Unlike in Russia or most of Europe, avant garde artists in neutral Holland were able to work uninterrupted during WW1. A group organized under the name The Style strove to create an ideal harmony—proposed as an antidote to the destruction and chaos wrought by the war. All emotion and representation were stripped away until only a neutral geometric abstraction remained.
Key figures of DeStijl were Theo van Doesburg (1883-1931) Gerrit Rietveld (1888-1964) and Piet Mondrian (1872-1944). Mondrian formulated much of the theory of De Stijl based upon his personal evolution through Cubism and Analytical Cubism. Lastly he reached a pure abstraction that consisted only of lines and rectangles arranged at right angles and color—only 'pure' primary colors and black and white. He named his art neoplasticism.
The Red Blue Chair by Rietveld was designed in 1918 but not painted with the distinctive De Stijl palette until 5 years later. Not only did it exhibit the visual order of DeStijl, it was carefully considered for modular mass production by using standardized lumber sizes.
The movement's publication, De Stijl, contained essays on art, architecture, poetry and cinema. Layouts integrated heavy rules, asymmetric compositions and sans serif type. El Lissitzky designed one issue promoting the principles of Constructivism.
Take our field trip to the DeStijl Museum in Utrecht on our blog designtraveler.
Like all other avant-garde movements, De Stijl had its dedicated publication. Johanna Druker aptly describes the woodblock printed logo designed for the publication in 1919.
Vilmos Huzar's design for a logotype wraps letter parts around each other in imitation of printer's rules and machined forms. Curiously organic it is also highly geometric, and the way the text breaks down into abstract forms only to combine into a readable word reveals the influence of Gestalt psychology on this design approach. The emphasis on the relationship between parts that creates the perception of a whole is typical of a gestalt perception. As a guiding graphic principle, this approach was conducive to the design of logos or letterhead in which an aggregate entity (such as a corporation, group or school) wanted to present itself as a single visual identity.
In 1921 a wider audience was reached when the magazine was subtitled International Monthly and included articles written in French, German and English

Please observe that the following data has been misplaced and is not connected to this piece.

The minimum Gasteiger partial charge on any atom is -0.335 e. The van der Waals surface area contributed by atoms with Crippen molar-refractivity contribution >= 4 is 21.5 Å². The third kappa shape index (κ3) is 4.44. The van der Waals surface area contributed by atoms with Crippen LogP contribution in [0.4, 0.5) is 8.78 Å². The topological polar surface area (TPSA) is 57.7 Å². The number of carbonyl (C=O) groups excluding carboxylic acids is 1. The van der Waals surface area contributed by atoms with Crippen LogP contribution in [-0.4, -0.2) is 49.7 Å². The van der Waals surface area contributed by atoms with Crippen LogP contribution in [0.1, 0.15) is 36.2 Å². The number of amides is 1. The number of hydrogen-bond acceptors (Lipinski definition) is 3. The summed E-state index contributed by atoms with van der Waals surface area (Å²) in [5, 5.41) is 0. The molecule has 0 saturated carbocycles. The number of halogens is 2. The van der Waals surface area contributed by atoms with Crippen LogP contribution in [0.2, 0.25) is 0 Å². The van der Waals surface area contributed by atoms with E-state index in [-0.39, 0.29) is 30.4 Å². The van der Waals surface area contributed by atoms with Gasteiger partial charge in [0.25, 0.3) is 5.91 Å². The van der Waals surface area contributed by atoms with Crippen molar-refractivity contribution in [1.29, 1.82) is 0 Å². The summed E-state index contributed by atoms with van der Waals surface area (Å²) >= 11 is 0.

(Above, a 1926 cover from the Moma collection. The NB initials stand for Nieuwe Beelding (neoplasticism) click image to enlarge.
Van Doesburg was the principle conduit of the DeStijl ideals to the Bauhaus where, in turn, he was exposed to Russian Constructivism. By 1924 he published a new theory of Elementarism in De Stijl , advocating the use of diagonal lines for dynamic tension”more vital than the horizontal and vertical. This assault on the placid arrangements of DeStijl was rejected by Mondrian who quit the group in protest.
Piet Zwart, Form Designer
Although not affiliated with any single group, Piet Zwart (1885-1977) infused his commercial print work with influences from Constructivism, Dada and De Stijl, while adding a bit of playfulness to the mix. In the 1920s he began to work for Nederlandsche Kabelfabriek (Cable manufacturers) in Delft. There he experimented with upper and lower case, lines, circles and screens, and free letter compositions. Over a ten year period he produced 275 designs (one shown above) before he moved on to interior, industrial and furniture design. A man of many talents he classified himself as a typotect— part typographer, part architect.
Zwart is noted for his Bruynzeel Kitchen, 1938, a work that strongly reflected graphic organization. It considered both ergonomics and mass-production.
Zwart was recognized by the Dutch government for his contributions and today there is a Piet Zwart Institute in the Netherlands.
Above right is a 1924 Zwart design currently in the MOMA collection. Its provenance says a lot about the brilliance of this piece—from the Tschichold Collection, a gift of Philip Johnson. It is an ad announcing that cable and wire are immediately available for purchase, however Zwart' s elegant restraint and finely balanced composition transcend commercial function to become a work of modernist art.
Belgian designer Joke Vermeiren has a nice web site, Iconofgraphics, with a complete profile on Zwart (as well as some other great designers).
Holland was not such a safe place for designers in WW2. H.N. Werkman (work shown above) was both Jewish and political, which put him into disfavor with the Nazi's who executed him for "seditious typography".